Keep Home Cool With Energy Efficient Strategies
Filed at 3:15 p.m. ET
Find yourself sweating inside your house during the long, hot days of summer? Are high utility costs enough to make you perspire on their own?
Strategies such as eliminating air leakage, upgrading attic insulation, and installing a new air conditioning system and ceiling fans help keep your home cool efficiently, and can help save on energy costs in the process. On average, heating and cooling a home costs about $1,000 a year, nearly half the total energy bill for the house, the Environmental Protection Agency reports.
Through 2010, a federal tax credit is available for energy efficiency upgrades for insulation, windows, central air conditioners and heat pumps.
The credit refunds 30 percent of the purchase price for energy-efficient products, up to a total of $1,500. Homeowners can use the tax credit for cooling systems, and many local power companies offer rebates for installing more efficient products.
There are many ways to make sure your home stays cool in the best way possible, without buying a new air conditioning systems or adding ceiling fans.
First, check to make sure your attic is properly insulated. An uninsulated attic allows too much cool air to escape and too much warm air to enter. Adding or updating the insulation is one of the easiest ways to make a home more energy efficient.
According to the National Association of Home Builders, upgrading inefficient insulation in the attic of a two-story, 2,000 square foot home in Chicago can cost around $1,000, but the tax credit lowers that cost to $700.
Added to an energy efficient rebate from MidAmerican Energy in Chicago for up to $600, the cost can drop to $100. That project will save about $51 in annual utility costs, the NAHB said.
Another tip is to cover windows with shades or blinds, to keep hot sunlight out.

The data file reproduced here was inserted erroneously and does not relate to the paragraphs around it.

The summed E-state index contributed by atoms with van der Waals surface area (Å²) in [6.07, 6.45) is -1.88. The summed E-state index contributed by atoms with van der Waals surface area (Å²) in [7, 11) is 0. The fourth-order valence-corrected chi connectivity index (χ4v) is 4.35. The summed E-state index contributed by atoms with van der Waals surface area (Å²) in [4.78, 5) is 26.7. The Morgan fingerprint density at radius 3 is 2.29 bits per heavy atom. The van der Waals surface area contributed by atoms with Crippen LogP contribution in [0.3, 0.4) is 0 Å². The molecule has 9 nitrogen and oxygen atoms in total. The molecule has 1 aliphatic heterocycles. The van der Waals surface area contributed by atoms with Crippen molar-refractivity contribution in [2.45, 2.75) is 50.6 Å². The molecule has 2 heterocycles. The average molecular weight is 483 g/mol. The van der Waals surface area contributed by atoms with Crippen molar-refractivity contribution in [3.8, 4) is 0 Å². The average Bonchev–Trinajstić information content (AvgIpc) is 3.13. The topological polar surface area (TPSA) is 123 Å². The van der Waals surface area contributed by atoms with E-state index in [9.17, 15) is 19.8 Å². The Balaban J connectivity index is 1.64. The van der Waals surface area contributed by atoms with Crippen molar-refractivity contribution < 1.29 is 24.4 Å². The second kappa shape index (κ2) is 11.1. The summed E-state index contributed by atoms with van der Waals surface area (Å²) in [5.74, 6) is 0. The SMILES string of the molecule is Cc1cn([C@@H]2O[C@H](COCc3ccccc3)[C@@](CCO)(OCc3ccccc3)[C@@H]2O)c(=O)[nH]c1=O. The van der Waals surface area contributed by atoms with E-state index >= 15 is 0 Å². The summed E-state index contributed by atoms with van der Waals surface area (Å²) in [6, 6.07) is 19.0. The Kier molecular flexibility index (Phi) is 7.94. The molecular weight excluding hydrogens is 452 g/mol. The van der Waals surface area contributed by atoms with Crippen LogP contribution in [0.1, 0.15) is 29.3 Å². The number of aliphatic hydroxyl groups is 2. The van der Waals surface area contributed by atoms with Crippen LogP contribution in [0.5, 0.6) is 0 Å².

Homeowners can also plant trees to give the home shade. West-facing windows are important to protect because it's typically hotter in the afternoon. Other shade options include overhangs and awnings.
FINDING THE RIGHT PRODUCT
Decide if you need room air conditioners or a central unit. Homes with many rooms would benefit from a central unit, while studios apartments or efficiencies will be more likely to have units in individual rooms.
Also, check the condition of ceiling fans and pick out rooms that would benefit from the added circulation of a new ceiling fan, such as living rooms and bedrooms.
Cooling systems vary in cost, depending on the system size and price the contractor will charge for installation. But count on spending at least $2,000 for a new central air conditioner. Adding ducts to the home will bring the cost up even more.
Room air conditioners typically cost between $150 and $600, depending on the size and model.
When considering buying a central air conditioner or heat pump (which both cools and heats a home), homeowners should ask a local contractor to check for leaks in the house that allow cool air to escape. The contractor evaluates whether ducts need to be sealed, insulated or replaced, and whether windows and doors are properly sealed.
Holes hidden in attics, crawl spaces and basements should be sealed.